In previous research, the Zion & Zion research team undertook a deep dive into healthcare and consumer technology, looking at the prevalence and use of health-related voice-search. Now we turn our attention to how consumers book their in-person appointments (via phone or online) and how they would prefer to book their in-person appointments.


Zion & Zion conducted a nationwide survey of 1,049 consumers 18+. We investigated to what extent consumers are making online health appointments and whether they want more opportunities to do so. We found that over a third of consumers are already making healthcare appointments online, and nearly half of consumers would like to book medical appointments by computer or smartphone.


Unless you have an urgent health problem, an appointment is almost always required to be seen by a doctor, get your blood drawn or have an MRI or other imaging procedure performed.

Making an appointment can be frustrating, and it’s never a sure thing. Even if you are very sick, your doctor might not have an immediate opening. Obtaining the appointment can be a challenge and might necessitate speaking with multiple people and suffering interminable holds on the phone. If you’re new to a doctor, you’ll be lucky to be accommodated in less than three weeks; new patients wait an average of 24 days to be seen.

And speaking of impatience, that’s a key attribute of the millennial generation affecting nearly every business. Millennials often don’t even want to pick up the phone. More than six million people use Zocdoc—an online physician locator and digital appointment scheduler—every month.

Our survey provides ample evidence that the digital appointment revolution is in full swing—35% of respondents say they have made an appointment online to visit a doctor or health facility within the past six months (see Figure 1).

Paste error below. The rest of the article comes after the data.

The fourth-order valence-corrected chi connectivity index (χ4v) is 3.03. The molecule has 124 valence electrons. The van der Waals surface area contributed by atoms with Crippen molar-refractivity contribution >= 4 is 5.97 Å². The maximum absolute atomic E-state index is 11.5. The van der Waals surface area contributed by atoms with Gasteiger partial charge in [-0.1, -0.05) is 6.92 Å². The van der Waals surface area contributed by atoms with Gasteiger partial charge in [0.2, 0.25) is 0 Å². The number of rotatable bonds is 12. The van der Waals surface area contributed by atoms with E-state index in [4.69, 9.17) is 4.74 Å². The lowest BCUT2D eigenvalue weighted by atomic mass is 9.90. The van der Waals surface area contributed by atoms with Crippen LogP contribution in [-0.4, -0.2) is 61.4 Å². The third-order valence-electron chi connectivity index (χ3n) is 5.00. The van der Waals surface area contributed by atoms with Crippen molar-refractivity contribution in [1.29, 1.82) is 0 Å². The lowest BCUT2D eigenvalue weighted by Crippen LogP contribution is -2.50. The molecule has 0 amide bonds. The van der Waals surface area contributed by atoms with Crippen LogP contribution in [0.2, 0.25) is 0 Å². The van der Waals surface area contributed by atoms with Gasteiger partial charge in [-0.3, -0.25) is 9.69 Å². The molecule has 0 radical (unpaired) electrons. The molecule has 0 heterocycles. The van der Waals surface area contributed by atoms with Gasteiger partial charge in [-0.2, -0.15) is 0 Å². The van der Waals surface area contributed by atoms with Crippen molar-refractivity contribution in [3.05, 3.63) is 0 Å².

The youngest consumers (18-29) have the highest level of making digital appointments (40%), but that’s only marginally higher than other ages, which average 34% (see Figure 2).

While age may not be a significant predictor of making online healthcare appointments, income does show a meaningful correlation (see Figure 3).

Higher income is associated with higher prevalence of making online appointments. People earning more than $200,000 annually clock in with the highest level—47% of them have done so at least once during the past six months.

Action vs. Desire

When it comes to booking digital health appointments, there is a noteworthy difference between action and desire, which becomes evident when we compare current booking behavior to preferred booking method.

In Figure 1, we saw that 35% of consumers have made an online appointment to visit a physician or health facility. But here, in Figure 4, we can see that a full 10% more people want to use their computers and smartphones to do so. A further 5% swing would put digital on par with using the phone. Figures 5 and 6 show this data by age and income.

Our data provides little room for equivocation. The younger the person, the more likely they want to go online to make a health appointment. And the older they are, the more they want a phone conversation—only 32% of people 60 and over prefer digital appointments. And this is accentuated by the fact that people 60 and older are more likely to need health appointments. However, this picture is subject to change not just because of increasing technology adoption but because millennials are likely to cling to online technology as they age.

Income is another strong predictor. The higher your income, the more likely you are to want to use your phone or computer to set an appointment—60% of people who earn more than $200,000 want to make their health appointments online.


The implications of our findings for managing and marketing healthcare organizations are three-fold. First, health organizations really have no choice but to move expeditiously to allow for online appointment setting. Young people and high-income consumers are clamoring for it—and may look elsewhere if they’re not accommodated. Health institutions resistant to providing online appointments will find themselves at a disadvantage when competing with technologically savvy organizations. Second, even health organizations that serve low income or senior populations need to get on board; lower income segments still desire to make appointments with their electronic devices at rates topping 40%, while people 60 and over have the least desire to make online appointments, Third, when designing online appointment systems, it is imperative to create a true online booking application, not just an online system that operates as a messaging app, which then will be followed up by email or phone. Consumers desire more convenience, not additional steps.